Then a dam collapsed, and a mine drainage tunnel burst. Lives, homes and livelihoods were lost. Although the mine closed in 1996, the remaining mine structures are so decayed they pose continuing threats to the communities downstream.
Apparently, Marcopper was for 16 years, dumping its toxic wastes into the shallow bay of Calancan, filling it with 200 million tons of toxic tailings. When exposed to the ocean breezes, sometimes the tailings become airborne and landed on the rice fields, in open wells, and on village homes. The locals called this their “snow from Canada”.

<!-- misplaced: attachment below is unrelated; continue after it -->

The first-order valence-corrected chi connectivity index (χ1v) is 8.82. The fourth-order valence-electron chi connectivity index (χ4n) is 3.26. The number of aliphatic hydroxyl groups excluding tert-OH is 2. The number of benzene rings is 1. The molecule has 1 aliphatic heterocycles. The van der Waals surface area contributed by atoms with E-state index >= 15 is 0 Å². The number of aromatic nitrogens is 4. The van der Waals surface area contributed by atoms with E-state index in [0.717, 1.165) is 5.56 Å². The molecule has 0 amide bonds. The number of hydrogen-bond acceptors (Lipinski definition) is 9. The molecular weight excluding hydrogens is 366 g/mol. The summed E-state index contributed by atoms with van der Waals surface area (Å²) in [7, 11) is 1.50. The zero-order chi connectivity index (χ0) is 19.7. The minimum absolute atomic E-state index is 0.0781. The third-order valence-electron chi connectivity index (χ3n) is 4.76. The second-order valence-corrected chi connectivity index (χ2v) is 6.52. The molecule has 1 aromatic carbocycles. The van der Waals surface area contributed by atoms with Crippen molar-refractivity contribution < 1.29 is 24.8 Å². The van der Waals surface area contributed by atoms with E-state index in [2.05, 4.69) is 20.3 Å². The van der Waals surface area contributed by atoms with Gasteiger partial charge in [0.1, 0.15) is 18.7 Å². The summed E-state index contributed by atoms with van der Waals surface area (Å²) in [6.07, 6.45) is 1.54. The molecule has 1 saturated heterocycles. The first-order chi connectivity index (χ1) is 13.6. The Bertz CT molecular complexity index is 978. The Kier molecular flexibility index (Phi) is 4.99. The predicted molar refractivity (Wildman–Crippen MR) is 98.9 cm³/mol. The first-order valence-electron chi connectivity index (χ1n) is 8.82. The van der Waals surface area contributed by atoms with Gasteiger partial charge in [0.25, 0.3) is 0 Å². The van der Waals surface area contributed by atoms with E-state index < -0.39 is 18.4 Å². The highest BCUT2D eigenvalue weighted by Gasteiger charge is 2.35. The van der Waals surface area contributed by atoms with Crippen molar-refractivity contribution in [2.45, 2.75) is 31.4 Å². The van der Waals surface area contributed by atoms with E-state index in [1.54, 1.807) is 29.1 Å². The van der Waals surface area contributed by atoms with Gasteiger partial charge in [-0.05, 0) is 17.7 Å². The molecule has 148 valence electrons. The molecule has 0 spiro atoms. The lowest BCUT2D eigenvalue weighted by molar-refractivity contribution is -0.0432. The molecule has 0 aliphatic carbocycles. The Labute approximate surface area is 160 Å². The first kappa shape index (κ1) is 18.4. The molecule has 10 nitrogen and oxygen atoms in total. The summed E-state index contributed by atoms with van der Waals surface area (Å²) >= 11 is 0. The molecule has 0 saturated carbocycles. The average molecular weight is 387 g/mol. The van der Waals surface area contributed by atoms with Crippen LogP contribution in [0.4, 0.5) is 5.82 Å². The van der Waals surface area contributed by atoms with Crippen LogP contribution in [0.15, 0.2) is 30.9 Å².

I was shocked when that tragedy happened and the Canadian company running it just abandoned their responsibility to clean up their mess. Yet, Placer Dome was no fly-by-night company. It was the sixth largest gold mining company in the world and was listed on the Toronto Stock Exchange. These so-called “responsible miners” today do not even have the size and stature of Placer Dome, how can they be any better?
Oxfam Australia’s Mining Ombudsman took this case and released a report. The report called on Placer Dome to complete an environmental clean-up, adequately compensate affected communities, and take steps to prevent future disasters.
“Our report tells how Placer Dome Inc. of Vancouver, built a million dollar mining operation on the tiny Philippine island of Marinduque and then abandoned it, leaving behind a toxic legacy that threatens lives today. We want Placer to take responsibility, clean up its waste and pay up what it owes,” says Oxfam’s Mining Ombudsman, Ingrid Macdonald.